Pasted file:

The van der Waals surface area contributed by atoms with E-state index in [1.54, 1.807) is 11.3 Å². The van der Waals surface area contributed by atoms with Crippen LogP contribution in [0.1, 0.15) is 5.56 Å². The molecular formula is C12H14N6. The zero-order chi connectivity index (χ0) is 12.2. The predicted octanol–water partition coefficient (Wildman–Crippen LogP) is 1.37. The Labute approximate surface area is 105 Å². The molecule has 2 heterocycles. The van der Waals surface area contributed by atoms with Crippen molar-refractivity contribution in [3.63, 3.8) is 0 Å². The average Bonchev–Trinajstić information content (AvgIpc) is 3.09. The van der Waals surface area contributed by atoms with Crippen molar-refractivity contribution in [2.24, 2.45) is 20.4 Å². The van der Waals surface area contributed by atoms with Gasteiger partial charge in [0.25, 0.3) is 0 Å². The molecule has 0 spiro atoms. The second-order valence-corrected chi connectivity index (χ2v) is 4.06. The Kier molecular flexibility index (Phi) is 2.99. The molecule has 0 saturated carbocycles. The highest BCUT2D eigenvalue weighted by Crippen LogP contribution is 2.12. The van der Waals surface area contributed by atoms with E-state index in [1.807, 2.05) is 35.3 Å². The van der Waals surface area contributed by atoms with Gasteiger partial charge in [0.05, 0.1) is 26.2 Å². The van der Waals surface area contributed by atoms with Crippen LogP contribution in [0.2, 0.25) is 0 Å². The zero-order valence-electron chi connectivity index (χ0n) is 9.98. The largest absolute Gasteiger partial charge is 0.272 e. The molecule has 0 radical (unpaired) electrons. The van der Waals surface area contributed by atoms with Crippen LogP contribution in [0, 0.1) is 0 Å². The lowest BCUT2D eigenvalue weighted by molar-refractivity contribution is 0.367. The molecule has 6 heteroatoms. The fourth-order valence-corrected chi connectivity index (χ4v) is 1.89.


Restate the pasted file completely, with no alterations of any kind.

The van der Waals surface area contributed by atoms with E-state index in [1.54, 1.807) is 11.3 Å². The van der Waals surface area contributed by atoms with Crippen LogP contribution in [0.1, 0.15) is 5.56 Å². The molecular formula is C12H14N6. The zero-order chi connectivity index (χ0) is 12.2. The predicted octanol–water partition coefficient (Wildman–Crippen LogP) is 1.37. The Labute approximate surface area is 105 Å². The molecule has 2 heterocycles. The van der Waals surface area contributed by atoms with Crippen molar-refractivity contribution in [3.63, 3.8) is 0 Å². The average Bonchev–Trinajstić information content (AvgIpc) is 3.09. The van der Waals surface area contributed by atoms with Crippen molar-refractivity contribution in [2.24, 2.45) is 20.4 Å². The van der Waals surface area contributed by atoms with Gasteiger partial charge in [0.25, 0.3) is 0 Å². The molecule has 0 spiro atoms. The second-order valence-corrected chi connectivity index (χ2v) is 4.06. The Kier molecular flexibility index (Phi) is 2.99. The molecule has 0 saturated carbocycles. The highest BCUT2D eigenvalue weighted by Crippen LogP contribution is 2.12. The van der Waals surface area contributed by atoms with E-state index in [1.807, 2.05) is 35.3 Å². The van der Waals surface area contributed by atoms with Gasteiger partial charge in [0.05, 0.1) is 26.2 Å². The van der Waals surface area contributed by atoms with Crippen LogP contribution in [0.2, 0.25) is 0 Å². The zero-order valence-electron chi connectivity index (χ0n) is 9.98. The largest absolute Gasteiger partial charge is 0.272 e. The molecule has 0 radical (unpaired) electrons. The van der Waals surface area contributed by atoms with Crippen LogP contribution in [0, 0.1) is 0 Å². The lowest BCUT2D eigenvalue weighted by molar-refractivity contribution is 0.367. The molecule has 6 heteroatoms. The fourth-order valence-corrected chi connectivity index (χ4v) is 1.89.